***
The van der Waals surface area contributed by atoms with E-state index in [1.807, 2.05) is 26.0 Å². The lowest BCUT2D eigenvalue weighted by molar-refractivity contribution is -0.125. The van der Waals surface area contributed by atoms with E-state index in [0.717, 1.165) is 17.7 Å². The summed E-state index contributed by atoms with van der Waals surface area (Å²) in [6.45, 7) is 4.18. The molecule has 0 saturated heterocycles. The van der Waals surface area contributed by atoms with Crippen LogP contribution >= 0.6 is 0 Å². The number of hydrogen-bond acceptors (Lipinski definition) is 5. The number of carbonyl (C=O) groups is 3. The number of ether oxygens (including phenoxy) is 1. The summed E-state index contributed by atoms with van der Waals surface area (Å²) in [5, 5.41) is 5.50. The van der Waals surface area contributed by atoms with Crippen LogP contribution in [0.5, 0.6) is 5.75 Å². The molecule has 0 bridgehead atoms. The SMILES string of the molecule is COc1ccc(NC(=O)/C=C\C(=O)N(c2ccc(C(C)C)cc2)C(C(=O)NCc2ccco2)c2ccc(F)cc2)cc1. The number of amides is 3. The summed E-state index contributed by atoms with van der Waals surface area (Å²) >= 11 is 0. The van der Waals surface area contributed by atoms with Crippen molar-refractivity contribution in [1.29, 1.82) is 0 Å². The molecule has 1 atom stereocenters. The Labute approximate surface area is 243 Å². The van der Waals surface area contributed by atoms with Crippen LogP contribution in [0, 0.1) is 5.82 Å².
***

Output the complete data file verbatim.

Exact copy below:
The van der Waals surface area contributed by atoms with E-state index in [1.807, 2.05) is 26.0 Å². The lowest BCUT2D eigenvalue weighted by molar-refractivity contribution is -0.125. The van der Waals surface area contributed by atoms with E-state index in [0.717, 1.165) is 17.7 Å². The summed E-state index contributed by atoms with van der Waals surface area (Å²) in [6.45, 7) is 4.18. The molecule has 0 saturated heterocycles. The van der Waals surface area contributed by atoms with Crippen LogP contribution >= 0.6 is 0 Å². The number of hydrogen-bond acceptors (Lipinski definition) is 5. The number of carbonyl (C=O) groups is 3. The number of ether oxygens (including phenoxy) is 1. The summed E-state index contributed by atoms with van der Waals surface area (Å²) in [5, 5.41) is 5.50. The van der Waals surface area contributed by atoms with Crippen LogP contribution in [0.5, 0.6) is 5.75 Å². The molecule has 0 bridgehead atoms. The SMILES string of the molecule is COc1ccc(NC(=O)/C=C\C(=O)N(c2ccc(C(C)C)cc2)C(C(=O)NCc2ccco2)c2ccc(F)cc2)cc1. The number of amides is 3. The summed E-state index contributed by atoms with van der Waals surface area (Å²) >= 11 is 0. The van der Waals surface area contributed by atoms with Crippen molar-refractivity contribution in [1.29, 1.82) is 0 Å². The molecule has 1 atom stereocenters. The Labute approximate surface area is 243 Å². The van der Waals surface area contributed by atoms with Crippen LogP contribution in [0, 0.1) is 5.82 Å².